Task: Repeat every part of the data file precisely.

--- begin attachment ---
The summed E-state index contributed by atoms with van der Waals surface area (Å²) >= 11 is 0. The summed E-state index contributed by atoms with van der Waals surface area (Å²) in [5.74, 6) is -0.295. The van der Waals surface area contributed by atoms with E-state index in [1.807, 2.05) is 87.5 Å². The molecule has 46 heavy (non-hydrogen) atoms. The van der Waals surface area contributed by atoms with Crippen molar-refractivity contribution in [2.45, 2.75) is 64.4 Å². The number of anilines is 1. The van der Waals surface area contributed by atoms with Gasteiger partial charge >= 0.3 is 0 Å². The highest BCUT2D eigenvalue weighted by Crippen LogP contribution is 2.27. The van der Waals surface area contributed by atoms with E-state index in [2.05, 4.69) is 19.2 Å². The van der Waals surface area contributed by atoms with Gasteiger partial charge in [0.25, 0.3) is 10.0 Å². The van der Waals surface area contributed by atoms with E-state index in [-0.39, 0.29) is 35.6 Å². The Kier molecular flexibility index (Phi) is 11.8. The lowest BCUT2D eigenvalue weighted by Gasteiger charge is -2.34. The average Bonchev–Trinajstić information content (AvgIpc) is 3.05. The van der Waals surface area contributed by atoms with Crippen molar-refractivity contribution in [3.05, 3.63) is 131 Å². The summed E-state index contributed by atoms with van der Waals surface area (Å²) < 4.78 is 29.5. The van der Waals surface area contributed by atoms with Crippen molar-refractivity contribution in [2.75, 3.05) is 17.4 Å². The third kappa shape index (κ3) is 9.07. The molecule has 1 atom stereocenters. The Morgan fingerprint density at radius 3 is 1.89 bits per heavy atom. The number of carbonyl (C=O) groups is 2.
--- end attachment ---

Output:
The summed E-state index contributed by atoms with van der Waals surface area (Å²) >= 11 is 0. The summed E-state index contributed by atoms with van der Waals surface area (Å²) in [5.74, 6) is -0.295. The van der Waals surface area contributed by atoms with E-state index in [1.807, 2.05) is 87.5 Å². The molecule has 46 heavy (non-hydrogen) atoms. The van der Waals surface area contributed by atoms with Crippen molar-refractivity contribution in [2.45, 2.75) is 64.4 Å². The number of anilines is 1. The van der Waals surface area contributed by atoms with Gasteiger partial charge >= 0.3 is 0 Å². The highest BCUT2D eigenvalue weighted by Crippen LogP contribution is 2.27. The van der Waals surface area contributed by atoms with E-state index in [2.05, 4.69) is 19.2 Å². The van der Waals surface area contributed by atoms with Gasteiger partial charge in [0.25, 0.3) is 10.0 Å². The van der Waals surface area contributed by atoms with E-state index in [-0.39, 0.29) is 35.6 Å². The Kier molecular flexibility index (Phi) is 11.8. The lowest BCUT2D eigenvalue weighted by Gasteiger charge is -2.34. The average Bonchev–Trinajstić information content (AvgIpc) is 3.05. The van der Waals surface area contributed by atoms with Crippen molar-refractivity contribution in [3.05, 3.63) is 131 Å². The summed E-state index contributed by atoms with van der Waals surface area (Å²) < 4.78 is 29.5. The van der Waals surface area contributed by atoms with Crippen molar-refractivity contribution in [2.75, 3.05) is 17.4 Å². The third kappa shape index (κ3) is 9.07. The molecule has 1 atom stereocenters. The Morgan fingerprint density at radius 3 is 1.89 bits per heavy atom. The number of carbonyl (C=O) groups is 2.